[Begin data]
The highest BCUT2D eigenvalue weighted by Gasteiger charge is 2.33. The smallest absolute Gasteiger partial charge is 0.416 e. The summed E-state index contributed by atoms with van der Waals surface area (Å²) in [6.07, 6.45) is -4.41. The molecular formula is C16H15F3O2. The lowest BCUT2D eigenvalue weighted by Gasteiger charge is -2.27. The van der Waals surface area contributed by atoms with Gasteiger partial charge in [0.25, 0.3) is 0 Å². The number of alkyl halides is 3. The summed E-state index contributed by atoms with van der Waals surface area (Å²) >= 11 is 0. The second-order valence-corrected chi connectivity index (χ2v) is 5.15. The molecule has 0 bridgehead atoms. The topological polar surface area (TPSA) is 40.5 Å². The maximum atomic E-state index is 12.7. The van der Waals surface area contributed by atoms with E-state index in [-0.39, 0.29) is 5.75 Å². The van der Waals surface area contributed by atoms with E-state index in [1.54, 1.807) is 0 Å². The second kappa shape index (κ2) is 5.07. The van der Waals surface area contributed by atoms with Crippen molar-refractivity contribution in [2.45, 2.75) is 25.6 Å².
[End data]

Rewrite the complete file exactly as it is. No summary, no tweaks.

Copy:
The highest BCUT2D eigenvalue weighted by Gasteiger charge is 2.33. The smallest absolute Gasteiger partial charge is 0.416 e. The summed E-state index contributed by atoms with van der Waals surface area (Å²) in [6.07, 6.45) is -4.41. The molecular formula is C16H15F3O2. The lowest BCUT2D eigenvalue weighted by Gasteiger charge is -2.27. The van der Waals surface area contributed by atoms with Gasteiger partial charge in [0.25, 0.3) is 0 Å². The number of alkyl halides is 3. The summed E-state index contributed by atoms with van der Waals surface area (Å²) >= 11 is 0. The second-order valence-corrected chi connectivity index (χ2v) is 5.15. The molecule has 0 bridgehead atoms. The topological polar surface area (TPSA) is 40.5 Å². The maximum atomic E-state index is 12.7. The van der Waals surface area contributed by atoms with E-state index in [-0.39, 0.29) is 5.75 Å². The van der Waals surface area contributed by atoms with E-state index in [1.54, 1.807) is 0 Å². The second kappa shape index (κ2) is 5.07. The van der Waals surface area contributed by atoms with Crippen molar-refractivity contribution in [2.45, 2.75) is 25.6 Å².